issue 001,

Keys to compliance

BY Shawn Johnson SVP, Disability Services, Sedgwick

State and federal regulations established by the Americans with Disabilities Act and ADA Amendments Act (ADA/ADAAA), Family and Medical Leave Act (FMLA) and workers’ compensation laws are becoming increasingly complex. Without a consistent management process, employers leave themselves open to costly legal fees and penalties for non-compliance.

If you have questions, you aren’t alone.

How can human resource and risk professionals best achieve compliance? Align the right resources to provide a consistent process supported by a centralized information system that can easily adapt to regulatory changes.

DEVELOPING A CONSISTENT PROCESS

Keys to Compliance Graphic

The ADA/ADAAA process typically begins when an employee requests a change in the way his or her job is performed or exhausts all job-protected leave while remaining absent from work. Employers should make every effort to meet accommodation requests unless they would truly create a significant business hardship. For each request, your disability management team should follow a consistent process:


Exclamation pointSTEP ONE
Capturing the request
Make sure standard procedures regarding leave or accommodation are up to date, clearly communicated to the employee and trigger an interactive process review.


Document IconSTEP TWO
Working with physicians to certify the impairment

Set expectations with employees, and request reasonable documentation to determine if they are disabled and if they can perform their jobs with accommodations. A job accommodation specialist certified in vocational rehabilitation can be very beneficial.

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STEP THREE
Navigating through the interactive process

If an employee has an impairment, but is able to perform job functions with an accommodation, engage in an interactive discussion, set expectations and help them understand possible accommodations.

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STEP FOUR
Working together to determine the appropriate accommodation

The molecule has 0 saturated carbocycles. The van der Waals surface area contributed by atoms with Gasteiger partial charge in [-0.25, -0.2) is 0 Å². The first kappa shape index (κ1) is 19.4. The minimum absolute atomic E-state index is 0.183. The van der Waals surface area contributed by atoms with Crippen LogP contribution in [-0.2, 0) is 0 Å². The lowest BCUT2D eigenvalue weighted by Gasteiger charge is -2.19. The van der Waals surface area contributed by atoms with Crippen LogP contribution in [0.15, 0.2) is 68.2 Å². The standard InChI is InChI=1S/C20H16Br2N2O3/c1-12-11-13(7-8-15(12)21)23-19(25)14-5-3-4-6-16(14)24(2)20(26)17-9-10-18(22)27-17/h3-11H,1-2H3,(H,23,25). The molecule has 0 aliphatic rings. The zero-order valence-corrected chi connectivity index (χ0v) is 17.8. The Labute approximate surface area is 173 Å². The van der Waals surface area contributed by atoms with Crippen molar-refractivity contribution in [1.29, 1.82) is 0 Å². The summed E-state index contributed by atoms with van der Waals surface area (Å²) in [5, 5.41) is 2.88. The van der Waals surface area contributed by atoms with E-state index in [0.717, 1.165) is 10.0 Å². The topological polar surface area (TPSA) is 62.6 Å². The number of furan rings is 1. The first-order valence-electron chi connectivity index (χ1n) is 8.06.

Choose the accommodation that will allow the disabled person to do his or her job most effectively. This may involve researching technical solutions and adaptive equipment.

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STEP FIVE
Implementing the accommodation

Discuss status and next steps with the employee along with a designated contact, then implement the accommodation. In some cases, a reasonable accommodation may be unpaid leave.

 

THE ADVANTAGES OF AN INTEGRATED CLAIM SYSTEM

An employee’s request for a job accommodation can arise as part of a claim for short- or long-term disability, FMLA or workers’ compensation – or a condition that doesn’t qualify for any of these. A claims management system that brings together the information on all types of employee absences, tracks each step in the process and enables comprehensive documentation helps ensure compliance on multiple fronts. Relying on manual tracking methods may lead to compliance violations and increased risk. A centralized information platform that supports multiple processes can greatly reduce documentation risk – and give employers a significant advantage in the current regulatory environment.

Integrating claim systems not only helps streamline the information, it can also help employers reduce costs. Over a three-year period, Sedgwick found employers that implemented integrated disability management programs reduced their internal administration costs by an estimated 10 to 20%.

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